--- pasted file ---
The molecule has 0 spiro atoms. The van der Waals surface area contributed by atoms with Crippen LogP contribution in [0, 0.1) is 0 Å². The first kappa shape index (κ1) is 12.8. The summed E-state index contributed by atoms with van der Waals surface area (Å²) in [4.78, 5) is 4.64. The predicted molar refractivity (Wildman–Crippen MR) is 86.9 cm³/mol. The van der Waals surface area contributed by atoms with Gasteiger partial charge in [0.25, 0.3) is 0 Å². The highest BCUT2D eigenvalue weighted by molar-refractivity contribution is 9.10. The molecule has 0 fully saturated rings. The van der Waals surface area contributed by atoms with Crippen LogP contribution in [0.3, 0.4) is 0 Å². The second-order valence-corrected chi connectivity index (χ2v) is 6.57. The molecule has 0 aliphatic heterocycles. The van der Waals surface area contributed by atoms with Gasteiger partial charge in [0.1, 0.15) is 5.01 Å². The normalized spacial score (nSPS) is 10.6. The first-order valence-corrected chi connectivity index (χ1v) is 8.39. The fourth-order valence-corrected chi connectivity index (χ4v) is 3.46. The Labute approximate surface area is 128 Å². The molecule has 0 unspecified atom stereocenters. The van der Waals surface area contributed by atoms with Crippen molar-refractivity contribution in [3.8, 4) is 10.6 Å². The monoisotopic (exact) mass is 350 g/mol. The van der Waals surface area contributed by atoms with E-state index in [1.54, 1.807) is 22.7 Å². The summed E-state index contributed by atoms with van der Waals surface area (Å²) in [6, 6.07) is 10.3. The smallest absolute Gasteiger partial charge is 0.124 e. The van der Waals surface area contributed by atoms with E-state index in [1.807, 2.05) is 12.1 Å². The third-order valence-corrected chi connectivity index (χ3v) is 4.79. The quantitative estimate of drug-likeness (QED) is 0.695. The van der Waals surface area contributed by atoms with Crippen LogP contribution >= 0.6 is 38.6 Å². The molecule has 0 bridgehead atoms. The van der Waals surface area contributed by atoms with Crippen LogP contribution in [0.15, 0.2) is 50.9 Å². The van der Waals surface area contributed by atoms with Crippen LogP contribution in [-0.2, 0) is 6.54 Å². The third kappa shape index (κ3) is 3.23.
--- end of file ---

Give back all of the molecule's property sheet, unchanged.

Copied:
The molecule has 0 spiro atoms. The van der Waals surface area contributed by atoms with Crippen LogP contribution in [0, 0.1) is 0 Å². The first kappa shape index (κ1) is 12.8. The summed E-state index contributed by atoms with van der Waals surface area (Å²) in [4.78, 5) is 4.64. The predicted molar refractivity (Wildman–Crippen MR) is 86.9 cm³/mol. The van der Waals surface area contributed by atoms with Gasteiger partial charge in [0.25, 0.3) is 0 Å². The highest BCUT2D eigenvalue weighted by molar-refractivity contribution is 9.10. The molecule has 0 fully saturated rings. The van der Waals surface area contributed by atoms with Crippen LogP contribution in [0.3, 0.4) is 0 Å². The second-order valence-corrected chi connectivity index (χ2v) is 6.57. The molecule has 0 aliphatic heterocycles. The van der Waals surface area contributed by atoms with Gasteiger partial charge in [0.1, 0.15) is 5.01 Å². The normalized spacial score (nSPS) is 10.6. The first-order valence-corrected chi connectivity index (χ1v) is 8.39. The fourth-order valence-corrected chi connectivity index (χ4v) is 3.46. The Labute approximate surface area is 128 Å². The molecule has 0 unspecified atom stereocenters. The van der Waals surface area contributed by atoms with Crippen molar-refractivity contribution in [3.8, 4) is 10.6 Å². The monoisotopic (exact) mass is 350 g/mol. The van der Waals surface area contributed by atoms with E-state index in [1.54, 1.807) is 22.7 Å². The summed E-state index contributed by atoms with van der Waals surface area (Å²) in [6, 6.07) is 10.3. The smallest absolute Gasteiger partial charge is 0.124 e. The van der Waals surface area contributed by atoms with E-state index in [1.807, 2.05) is 12.1 Å². The third-order valence-corrected chi connectivity index (χ3v) is 4.79. The quantitative estimate of drug-likeness (QED) is 0.695. The van der Waals surface area contributed by atoms with Crippen LogP contribution >= 0.6 is 38.6 Å². The molecule has 0 bridgehead atoms. The van der Waals surface area contributed by atoms with Crippen LogP contribution in [0.15, 0.2) is 50.9 Å². The van der Waals surface area contributed by atoms with Crippen LogP contribution in [-0.2, 0) is 6.54 Å². The third kappa shape index (κ3) is 3.23.